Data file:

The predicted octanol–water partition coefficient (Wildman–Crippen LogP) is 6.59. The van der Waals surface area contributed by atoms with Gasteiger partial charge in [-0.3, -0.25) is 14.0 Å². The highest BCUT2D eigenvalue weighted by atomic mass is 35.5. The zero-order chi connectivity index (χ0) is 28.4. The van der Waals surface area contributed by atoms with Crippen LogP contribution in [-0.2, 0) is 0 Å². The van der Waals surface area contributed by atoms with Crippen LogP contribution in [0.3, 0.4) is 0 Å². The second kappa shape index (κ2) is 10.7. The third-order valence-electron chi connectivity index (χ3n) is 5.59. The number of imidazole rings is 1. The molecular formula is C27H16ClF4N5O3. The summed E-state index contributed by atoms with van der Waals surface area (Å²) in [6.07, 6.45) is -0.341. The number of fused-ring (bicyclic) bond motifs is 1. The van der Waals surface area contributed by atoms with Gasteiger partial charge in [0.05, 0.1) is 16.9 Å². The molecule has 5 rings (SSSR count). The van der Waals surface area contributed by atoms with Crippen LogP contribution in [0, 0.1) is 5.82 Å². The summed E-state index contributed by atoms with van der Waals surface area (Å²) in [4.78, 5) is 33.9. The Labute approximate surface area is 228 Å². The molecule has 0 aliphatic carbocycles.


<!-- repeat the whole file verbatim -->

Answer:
The predicted octanol–water partition coefficient (Wildman–Crippen LogP) is 6.59. The van der Waals surface area contributed by atoms with Gasteiger partial charge in [-0.3, -0.25) is 14.0 Å². The highest BCUT2D eigenvalue weighted by atomic mass is 35.5. The zero-order chi connectivity index (χ0) is 28.4. The van der Waals surface area contributed by atoms with Crippen LogP contribution in [-0.2, 0) is 0 Å². The van der Waals surface area contributed by atoms with Crippen LogP contribution in [0.3, 0.4) is 0 Å². The second kappa shape index (κ2) is 10.7. The third-order valence-electron chi connectivity index (χ3n) is 5.59. The number of imidazole rings is 1. The molecular formula is C27H16ClF4N5O3. The summed E-state index contributed by atoms with van der Waals surface area (Å²) in [6.07, 6.45) is -0.341. The number of fused-ring (bicyclic) bond motifs is 1. The van der Waals surface area contributed by atoms with Gasteiger partial charge in [0.05, 0.1) is 16.9 Å². The molecule has 5 rings (SSSR count). The van der Waals surface area contributed by atoms with Crippen LogP contribution in [0, 0.1) is 5.82 Å². The summed E-state index contributed by atoms with van der Waals surface area (Å²) in [4.78, 5) is 33.9. The Labute approximate surface area is 228 Å². The molecule has 0 aliphatic carbocycles.